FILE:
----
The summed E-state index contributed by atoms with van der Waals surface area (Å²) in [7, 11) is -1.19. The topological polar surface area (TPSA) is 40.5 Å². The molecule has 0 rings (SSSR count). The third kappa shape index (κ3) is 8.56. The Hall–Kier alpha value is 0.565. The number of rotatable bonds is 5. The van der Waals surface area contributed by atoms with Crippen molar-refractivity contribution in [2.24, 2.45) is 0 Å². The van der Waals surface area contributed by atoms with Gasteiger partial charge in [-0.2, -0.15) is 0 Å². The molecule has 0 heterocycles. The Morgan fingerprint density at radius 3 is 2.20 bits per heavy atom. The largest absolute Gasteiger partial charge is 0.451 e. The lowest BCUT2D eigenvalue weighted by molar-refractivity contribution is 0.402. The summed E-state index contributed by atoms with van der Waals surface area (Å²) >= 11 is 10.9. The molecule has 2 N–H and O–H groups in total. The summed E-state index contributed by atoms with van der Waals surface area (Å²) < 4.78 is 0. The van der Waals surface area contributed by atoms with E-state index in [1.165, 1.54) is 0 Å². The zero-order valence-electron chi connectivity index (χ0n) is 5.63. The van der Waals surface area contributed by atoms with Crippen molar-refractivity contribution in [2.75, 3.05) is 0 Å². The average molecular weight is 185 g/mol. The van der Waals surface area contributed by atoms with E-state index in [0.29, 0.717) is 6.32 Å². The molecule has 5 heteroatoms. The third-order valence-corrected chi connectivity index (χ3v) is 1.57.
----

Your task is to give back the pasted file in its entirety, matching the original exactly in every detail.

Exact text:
The summed E-state index contributed by atoms with van der Waals surface area (Å²) in [7, 11) is -1.19. The topological polar surface area (TPSA) is 40.5 Å². The molecule has 0 rings (SSSR count). The third kappa shape index (κ3) is 8.56. The Hall–Kier alpha value is 0.565. The number of rotatable bonds is 5. The van der Waals surface area contributed by atoms with Crippen molar-refractivity contribution in [2.24, 2.45) is 0 Å². The van der Waals surface area contributed by atoms with Gasteiger partial charge in [-0.2, -0.15) is 0 Å². The molecule has 0 heterocycles. The Morgan fingerprint density at radius 3 is 2.20 bits per heavy atom. The largest absolute Gasteiger partial charge is 0.451 e. The lowest BCUT2D eigenvalue weighted by molar-refractivity contribution is 0.402. The summed E-state index contributed by atoms with van der Waals surface area (Å²) >= 11 is 10.9. The molecule has 2 N–H and O–H groups in total. The summed E-state index contributed by atoms with van der Waals surface area (Å²) < 4.78 is 0. The van der Waals surface area contributed by atoms with E-state index in [1.165, 1.54) is 0 Å². The zero-order valence-electron chi connectivity index (χ0n) is 5.63. The van der Waals surface area contributed by atoms with Crippen molar-refractivity contribution in [2.75, 3.05) is 0 Å². The average molecular weight is 185 g/mol. The van der Waals surface area contributed by atoms with E-state index in [0.29, 0.717) is 6.32 Å². The molecule has 5 heteroatoms. The third-order valence-corrected chi connectivity index (χ3v) is 1.57.